Jacobs said he realizes there is frustration in the university's fan base directed toward him from what has been a disappointing 2012-13 athletic year and that he shares that frustration.
"I have heard a lot of it and I felt it myself growing up an Auburn fan and walking on playing (football) here," the athletic director said. "Winning means everything to me. I am not going to do it at any cost. I am not going to compromise my integrity to win.
"I have heard it," he said of the criticism. "Sometimes I hear it when I go home so it is loud and clear.
"Auburn people are passionate," Jacobs added. "That is why you have the largest crowd in the nation show up for the A-Day Game. They love this institution and they expect better and they are going to get better. It has been a tough year, but I tell you this, we are going to bounce back."
Jacobs noted that in his line of work as an athletic director of a high profile athletic department that his job is always on the line, but after meeting with a committee that reviewed the athletic department for AU president Dr. Jay Gogue, Jacobs predicted, "I think I am going to be here for a while. I look forward to taking this program where Dr. Gogue, I and all Auburn fans expect it to be. I am up for the challenge. I am ready to move us forward."
Auburn is wrapping up a disappointing athletic year in which no team, men's or women's, has won an SEC Championship.
"I met with Dr. Gogue late last week," Jacobs said. "We have got to continue to improve our internal operations, our gameday experience on and off the field and also another key point is our interaction with our fans and alumni.
"We look forward to continue to improve in those areas," he added. "We are just ready to aggressively move forward and get better."
Jacobs said that his staff is looking closely at Auburn's "internal operations" to make sure "they have everybody situated properly" with the goal to make sure that AU features a "cutting edge" athletic department.
He noted that the department hired a consulting firm, JMI Sports, to take a look at the day to day operations and compare what Auburn is doing to what other similar universities are doing on the athletics front. "They are doing a review of a lot of different things inside our athletic department and one of them is how we operate and are we efficient and effective," Jacobs said.
"It is always great, just like this committee that came in, to have a fresh eyes approach because sometimes, as maybe as you do in your job, too, you get into doing things and realize this is the way we have always done it and that is not the best way to be successful so you bring in a group and you look and say, ‘Hey, you talk about doing it this way.' That is what JMI is providing for us."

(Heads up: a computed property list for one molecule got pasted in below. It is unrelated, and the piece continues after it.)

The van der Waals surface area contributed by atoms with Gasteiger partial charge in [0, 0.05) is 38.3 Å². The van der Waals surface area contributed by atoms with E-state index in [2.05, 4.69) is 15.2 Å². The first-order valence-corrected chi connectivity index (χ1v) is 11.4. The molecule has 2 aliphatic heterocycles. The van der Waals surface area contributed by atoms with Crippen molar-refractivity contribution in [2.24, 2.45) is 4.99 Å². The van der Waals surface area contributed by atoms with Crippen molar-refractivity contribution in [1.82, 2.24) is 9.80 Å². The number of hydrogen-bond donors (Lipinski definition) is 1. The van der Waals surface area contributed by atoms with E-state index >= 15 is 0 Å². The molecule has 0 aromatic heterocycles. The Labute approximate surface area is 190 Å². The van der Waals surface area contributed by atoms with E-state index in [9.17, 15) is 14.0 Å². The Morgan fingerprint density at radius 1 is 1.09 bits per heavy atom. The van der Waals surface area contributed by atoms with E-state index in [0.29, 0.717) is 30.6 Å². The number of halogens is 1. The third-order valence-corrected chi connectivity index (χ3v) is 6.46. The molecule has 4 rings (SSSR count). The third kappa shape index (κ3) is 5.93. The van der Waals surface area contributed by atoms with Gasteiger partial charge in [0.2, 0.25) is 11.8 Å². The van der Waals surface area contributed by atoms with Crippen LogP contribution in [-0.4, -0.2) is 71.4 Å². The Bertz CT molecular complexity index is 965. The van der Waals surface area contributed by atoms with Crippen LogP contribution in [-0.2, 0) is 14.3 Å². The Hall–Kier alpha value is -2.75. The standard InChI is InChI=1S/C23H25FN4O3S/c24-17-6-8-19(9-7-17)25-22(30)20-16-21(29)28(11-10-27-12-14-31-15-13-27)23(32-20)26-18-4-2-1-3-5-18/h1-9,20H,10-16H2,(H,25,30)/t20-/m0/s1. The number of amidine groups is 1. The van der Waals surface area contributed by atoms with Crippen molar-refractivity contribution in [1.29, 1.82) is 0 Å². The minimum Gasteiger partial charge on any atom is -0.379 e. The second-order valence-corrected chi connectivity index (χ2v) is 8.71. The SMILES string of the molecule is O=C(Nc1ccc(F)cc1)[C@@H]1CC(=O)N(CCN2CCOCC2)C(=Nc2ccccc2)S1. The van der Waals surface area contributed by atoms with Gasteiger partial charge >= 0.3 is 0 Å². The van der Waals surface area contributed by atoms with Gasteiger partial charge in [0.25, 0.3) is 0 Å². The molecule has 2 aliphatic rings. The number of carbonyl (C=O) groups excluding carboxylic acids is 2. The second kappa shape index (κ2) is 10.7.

JMI Sports, which began working for AU in December, will continue to do its review throughout 2013, Jacobs pointed out. "As the president said, they often do this for academic units--bring in outside groups to look at it. I think it was in the best interest of Auburn athletics to have people come in with a fresh eyes approach--a great group of people that are business people, former athletes, former athletic administrators, marketing people--come in and take a look and say we know this is how the athletics world operates, but here are some economy of scale, some efficiencies, some room for improvements."
JMI Sports, which was founded by the former owner of the San Diego Padres, has a collegiate client list that includes Auburn's rival Alabama as well as North Carolina, New Mexico, Houston, San Diego, University of San Diego, Colorado, Oregon and the Southeastern Conference. Pro teams include the Boston Red Sox, the Cincinnati Reds and the Cleveland Indians.
Another priority, according to Jacobs, is to make sure the athletic department does a good job of working with "our donors, fans and alumni and how we treat them."
Among the topics the athletic director discussed on Tuesday:
Football: Jacobs predicted better days are on the horizon for this program under the leadership of new head coach Gus Malzahn, who took charge of the team in December after Gene Chizik was fired following a 3-9 season.
"We made the biggest change in December when we hired Gus," Jacobs said. "We are certainly excited about that."